Spectroscopy reveals breast tumors early
WEST LAFAYETTE, Ind. — A new imaging technology that reveals subtle changes in breast tissue represents a potential tool for determining a woman's risk of developing breast cancer and for studying ways to prevent it.
The technique, called vibrational spectral microscopy, identifies and tracks certain molecules by measuring their vibration with a laser. It works at high speed to enable researchers to measure changes in real time in live tissue, said Ji-Xin Cheng, an associate professor of biomedical engineering and chemistry at Purdue University.
The researchers used a special “3-D culture” that mimics living mammary gland tissue to show that fatty acid found in some foods influences the early precancerous stage. Unlike conventional flat cell cultures, the 3-D cultures have the round shape of milk-producing glands and behave like real tissue, said Sophie Lelièvre, an associate professor of basic medical sciences.
Researchers used a new imaging technology and a special “3-D culture” that mimics living mammary gland tissue to reveal subtle changes in breast tissue. The method could determine a woman's risk of developing breast cancer and help study ways of preventing it. Unlike conventional cell cultures, the 3-D cultures have the round shape of milk-producing glands and behave like real tissue. Purdue University image/Shuhua Yue.
“This extremely sensitive technique shows the harmful impact of a nutrient called arachidonic acid,” Lelièvre said. “This fatty acid has been previously proposed to increase breast cancer risk, but until now, there was no biological evidence of what it could do to alter breast epithelial cells.”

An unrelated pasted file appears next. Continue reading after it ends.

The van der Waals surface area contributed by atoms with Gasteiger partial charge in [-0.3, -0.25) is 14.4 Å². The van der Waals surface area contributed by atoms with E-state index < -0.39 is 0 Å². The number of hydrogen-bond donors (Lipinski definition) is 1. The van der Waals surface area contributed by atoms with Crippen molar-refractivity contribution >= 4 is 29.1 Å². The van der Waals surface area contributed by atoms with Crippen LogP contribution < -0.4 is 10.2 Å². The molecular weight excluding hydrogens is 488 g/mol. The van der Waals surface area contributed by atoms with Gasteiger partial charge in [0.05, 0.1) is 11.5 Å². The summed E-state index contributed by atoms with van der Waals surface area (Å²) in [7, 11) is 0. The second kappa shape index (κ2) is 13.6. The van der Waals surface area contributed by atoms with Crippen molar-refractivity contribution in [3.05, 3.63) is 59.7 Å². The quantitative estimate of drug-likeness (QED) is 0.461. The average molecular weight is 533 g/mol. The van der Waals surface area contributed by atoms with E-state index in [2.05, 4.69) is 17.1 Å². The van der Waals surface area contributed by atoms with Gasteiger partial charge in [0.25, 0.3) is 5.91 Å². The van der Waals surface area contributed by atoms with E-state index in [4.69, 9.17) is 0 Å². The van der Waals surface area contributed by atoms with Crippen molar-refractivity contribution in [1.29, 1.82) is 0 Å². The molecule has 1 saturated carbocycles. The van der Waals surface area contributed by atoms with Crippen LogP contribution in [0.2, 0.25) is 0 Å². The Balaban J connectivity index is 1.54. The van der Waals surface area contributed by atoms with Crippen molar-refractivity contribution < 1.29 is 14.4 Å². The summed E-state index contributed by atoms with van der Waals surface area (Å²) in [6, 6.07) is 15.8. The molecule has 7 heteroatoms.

The team is studying changes that take place in epithelial cells, which make up tissue and organs where 90 percent of cancers occur. These changes in the tissue are necessary for tumors to form, she explained.
“By mimicking the early stage conducive to tumors and using a new imaging tool, our goal is to be able to measure this change and then take steps to prevent it,” Lelièvre said.
By monitoring the same 3-D culture before and after exposure to certain risk factors, the technique allows researchers to detect subtle changes in single live cells, Cheng said.
“Now there is no good way to assess risk for breast cancer,” Lelièvre said. “Assessments are mainly based on family history and genetic changes, and this only accounts for a very small percentage of women who get breast cancer. We need technology to assess the risk better and then screen for protective factors that could be used on individual patients because not everybody will be responsive to the same factors.”
The researchers will continue to develop a hyperspectral imaging system that can image not only a specific point in a culture, but also many locations to form a point-by-point map so that tissue polarity can be directly visualized.
The research, which appeared in Biophysical Journal (doi: 10.1016/j.bpj. 2012.01.023), is part of the International Breast Cancer and Nutrition project launched by Purdue in October 2010 to better understand the role that nutrients and other environmental factors play in breast tissue alterations and cancer development.
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